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SANTA RITA, Guam — Partial water restoration for residents in the southern part of Guam began Wednesday afternoon, five days after U.S. Navy officials had to shut down water supplies to thousands of homes and businesses, according to U.S. Navy and Guam Waterworks Authority officials.

On Wednesday afternoon, the Navy began supplying 1,300 gallons a minute to the Guam water system, close to what it normally pumps out from the Navy-controlled Fena Reservoir into the local system, according to a news release from U.S. Naval Forces Marianas.

The Navy had shut down that supply on Saturday after heavy rains caused water safety issues at the Fena Water Treatment Plant. It was the second time in two weeks that water supplies were disrupted.

Service to Navy facilities was not disrupted, according to Navy officials. The Navy has been following water conservation measures since April, Lt. Donnell Evans, spokesman for U.S. Naval Forces Marianas, said in a statement released late Tuesday.

The Navy “recognizes the impact that these reduced levels of supply have on GWA and its customers,” the Tuesday statement said. “The GWA demand for water has increased significantly over the last five years. The increased demand, coupled with the EPA water quality standard changes over this same period, have taxed the water plant’s ability to meet the current supply demands.”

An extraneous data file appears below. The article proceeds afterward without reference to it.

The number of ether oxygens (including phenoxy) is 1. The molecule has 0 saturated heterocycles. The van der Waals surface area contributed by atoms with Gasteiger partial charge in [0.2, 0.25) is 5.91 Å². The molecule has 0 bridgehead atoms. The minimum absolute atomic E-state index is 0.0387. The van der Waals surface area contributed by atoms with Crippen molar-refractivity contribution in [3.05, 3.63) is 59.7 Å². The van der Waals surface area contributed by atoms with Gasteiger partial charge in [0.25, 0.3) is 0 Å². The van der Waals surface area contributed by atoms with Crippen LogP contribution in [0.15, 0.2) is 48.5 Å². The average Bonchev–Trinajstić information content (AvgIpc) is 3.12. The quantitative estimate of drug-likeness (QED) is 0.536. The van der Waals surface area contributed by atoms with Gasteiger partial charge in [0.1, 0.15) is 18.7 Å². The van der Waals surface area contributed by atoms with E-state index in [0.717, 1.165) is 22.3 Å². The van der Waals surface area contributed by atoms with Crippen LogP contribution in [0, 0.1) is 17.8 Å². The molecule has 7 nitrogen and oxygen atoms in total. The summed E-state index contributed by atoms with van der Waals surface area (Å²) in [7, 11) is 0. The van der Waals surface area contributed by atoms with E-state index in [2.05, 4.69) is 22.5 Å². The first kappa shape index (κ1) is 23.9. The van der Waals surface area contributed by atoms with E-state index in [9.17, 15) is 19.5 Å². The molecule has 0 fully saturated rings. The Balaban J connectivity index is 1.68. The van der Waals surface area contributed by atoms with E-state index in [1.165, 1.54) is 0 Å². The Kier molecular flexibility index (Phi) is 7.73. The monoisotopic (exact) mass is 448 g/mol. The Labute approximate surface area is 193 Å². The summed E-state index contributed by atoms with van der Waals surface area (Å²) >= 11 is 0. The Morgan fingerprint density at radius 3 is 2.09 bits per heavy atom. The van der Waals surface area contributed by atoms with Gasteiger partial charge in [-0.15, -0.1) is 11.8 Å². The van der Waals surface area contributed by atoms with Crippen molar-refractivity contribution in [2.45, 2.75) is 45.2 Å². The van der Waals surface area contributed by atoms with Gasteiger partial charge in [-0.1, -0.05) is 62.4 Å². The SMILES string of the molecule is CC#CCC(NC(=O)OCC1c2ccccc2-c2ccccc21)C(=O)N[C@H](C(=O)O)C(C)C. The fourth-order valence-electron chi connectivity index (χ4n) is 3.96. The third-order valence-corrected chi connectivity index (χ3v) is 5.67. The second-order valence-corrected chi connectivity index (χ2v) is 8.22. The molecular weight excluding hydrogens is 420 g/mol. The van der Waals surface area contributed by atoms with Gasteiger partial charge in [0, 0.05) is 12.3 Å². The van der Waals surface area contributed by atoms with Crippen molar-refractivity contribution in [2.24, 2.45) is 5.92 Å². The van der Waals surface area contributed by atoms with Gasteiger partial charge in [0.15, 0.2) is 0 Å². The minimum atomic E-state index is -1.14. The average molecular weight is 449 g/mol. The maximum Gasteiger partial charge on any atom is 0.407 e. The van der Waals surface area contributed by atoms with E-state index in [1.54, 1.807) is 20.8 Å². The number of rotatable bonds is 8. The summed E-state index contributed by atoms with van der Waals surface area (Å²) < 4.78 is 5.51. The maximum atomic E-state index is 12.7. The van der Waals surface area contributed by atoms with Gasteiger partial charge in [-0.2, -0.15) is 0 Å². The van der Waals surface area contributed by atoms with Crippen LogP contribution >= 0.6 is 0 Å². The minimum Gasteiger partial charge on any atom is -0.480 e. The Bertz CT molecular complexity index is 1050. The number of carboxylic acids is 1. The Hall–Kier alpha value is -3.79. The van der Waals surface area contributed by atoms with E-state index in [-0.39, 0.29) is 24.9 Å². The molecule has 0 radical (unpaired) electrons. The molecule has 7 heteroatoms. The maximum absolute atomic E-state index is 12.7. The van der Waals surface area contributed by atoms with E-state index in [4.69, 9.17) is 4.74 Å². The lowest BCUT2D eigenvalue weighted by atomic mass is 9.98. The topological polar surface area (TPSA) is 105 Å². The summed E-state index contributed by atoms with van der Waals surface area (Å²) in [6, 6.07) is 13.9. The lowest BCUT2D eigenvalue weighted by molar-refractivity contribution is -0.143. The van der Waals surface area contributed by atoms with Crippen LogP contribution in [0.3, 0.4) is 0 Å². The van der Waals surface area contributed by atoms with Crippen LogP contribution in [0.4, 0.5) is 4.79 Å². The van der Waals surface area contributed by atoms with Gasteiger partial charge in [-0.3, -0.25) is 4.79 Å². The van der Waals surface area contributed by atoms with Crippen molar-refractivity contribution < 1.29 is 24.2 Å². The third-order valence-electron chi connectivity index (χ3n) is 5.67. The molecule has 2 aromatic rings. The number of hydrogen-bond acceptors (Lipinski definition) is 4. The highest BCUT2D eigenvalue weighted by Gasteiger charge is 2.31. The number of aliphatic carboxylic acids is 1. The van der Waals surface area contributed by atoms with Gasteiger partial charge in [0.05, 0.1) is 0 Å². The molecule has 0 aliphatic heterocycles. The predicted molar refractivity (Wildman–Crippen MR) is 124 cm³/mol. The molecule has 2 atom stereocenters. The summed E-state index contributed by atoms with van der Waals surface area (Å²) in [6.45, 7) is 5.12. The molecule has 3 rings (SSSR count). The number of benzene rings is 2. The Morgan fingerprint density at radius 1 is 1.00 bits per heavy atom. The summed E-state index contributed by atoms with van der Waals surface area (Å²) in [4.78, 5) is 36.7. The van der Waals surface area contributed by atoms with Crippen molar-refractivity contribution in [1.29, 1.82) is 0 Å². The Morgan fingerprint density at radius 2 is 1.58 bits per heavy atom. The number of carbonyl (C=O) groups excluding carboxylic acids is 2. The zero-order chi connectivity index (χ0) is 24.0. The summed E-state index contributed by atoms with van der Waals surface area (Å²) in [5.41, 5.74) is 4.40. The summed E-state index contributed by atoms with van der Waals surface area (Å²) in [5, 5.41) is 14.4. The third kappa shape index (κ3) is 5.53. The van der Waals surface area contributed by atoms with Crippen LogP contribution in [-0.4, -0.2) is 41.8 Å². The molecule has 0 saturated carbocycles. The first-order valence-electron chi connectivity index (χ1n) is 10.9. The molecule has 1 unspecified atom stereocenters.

GWA officials decided Wednesday to pump the restored water to Santa Rita and Agat, two of the larger communities affected by the shutdown, said Heidi Ballendorf, spokeswoman for the water authority.

The Navy’s water plant, built in the 1950s, can produce from 8 million to 11.5 million gallons of water daily, depending on the reservoir’s water quality, Evans said in his statement.

When water quality worsens, such as during last weekend’s heavy rains, filtration and production systems slow, Evans said.

The Navy keeps 13 storage reservoirs full of treated water on reserve but that reserve doesn’t always outlast production problems, according to his statement. That storage water also must be on hand for fire protection and power plant needs, he stated.

GWA buys up to 5 million gallons of water each day from the Navy to serve thousands of homes in Santa Rita, Agat, Piti and other towns in central and southern Guam. When that supply is cut, GWA is responsible for providing residents and businesses with alternatives.

As of Wednesday, it was unknown when full water service would be restored.

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